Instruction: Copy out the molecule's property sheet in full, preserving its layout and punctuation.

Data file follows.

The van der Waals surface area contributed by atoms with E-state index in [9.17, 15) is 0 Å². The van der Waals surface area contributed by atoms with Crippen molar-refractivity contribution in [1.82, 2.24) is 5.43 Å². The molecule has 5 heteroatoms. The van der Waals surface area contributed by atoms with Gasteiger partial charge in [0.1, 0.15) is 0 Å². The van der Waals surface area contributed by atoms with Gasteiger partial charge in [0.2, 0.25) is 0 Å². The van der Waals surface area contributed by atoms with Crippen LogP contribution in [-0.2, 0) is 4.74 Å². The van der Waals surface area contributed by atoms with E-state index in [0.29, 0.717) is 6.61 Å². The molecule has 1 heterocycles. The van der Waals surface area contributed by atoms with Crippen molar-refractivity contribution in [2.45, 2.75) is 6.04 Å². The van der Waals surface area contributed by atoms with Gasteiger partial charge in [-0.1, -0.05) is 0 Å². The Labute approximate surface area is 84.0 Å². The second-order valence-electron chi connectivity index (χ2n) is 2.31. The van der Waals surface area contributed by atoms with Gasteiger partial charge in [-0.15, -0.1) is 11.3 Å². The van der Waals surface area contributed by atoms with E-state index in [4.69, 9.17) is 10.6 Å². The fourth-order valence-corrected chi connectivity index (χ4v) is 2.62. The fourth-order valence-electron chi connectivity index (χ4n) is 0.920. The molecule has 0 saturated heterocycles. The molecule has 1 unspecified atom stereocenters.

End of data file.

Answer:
The van der Waals surface area contributed by atoms with E-state index in [9.17, 15) is 0 Å². The van der Waals surface area contributed by atoms with Crippen molar-refractivity contribution in [1.82, 2.24) is 5.43 Å². The molecule has 5 heteroatoms. The van der Waals surface area contributed by atoms with Gasteiger partial charge in [0.1, 0.15) is 0 Å². The van der Waals surface area contributed by atoms with Gasteiger partial charge in [0.2, 0.25) is 0 Å². The van der Waals surface area contributed by atoms with Crippen LogP contribution in [-0.2, 0) is 4.74 Å². The van der Waals surface area contributed by atoms with E-state index in [0.29, 0.717) is 6.61 Å². The molecule has 1 heterocycles. The van der Waals surface area contributed by atoms with Crippen molar-refractivity contribution in [2.45, 2.75) is 6.04 Å². The van der Waals surface area contributed by atoms with Gasteiger partial charge in [-0.1, -0.05) is 0 Å². The Labute approximate surface area is 84.0 Å². The second-order valence-electron chi connectivity index (χ2n) is 2.31. The van der Waals surface area contributed by atoms with Gasteiger partial charge in [-0.15, -0.1) is 11.3 Å². The van der Waals surface area contributed by atoms with E-state index in [4.69, 9.17) is 10.6 Å². The fourth-order valence-corrected chi connectivity index (χ4v) is 2.62. The fourth-order valence-electron chi connectivity index (χ4n) is 0.920. The molecule has 0 saturated heterocycles. The molecule has 1 unspecified atom stereocenters.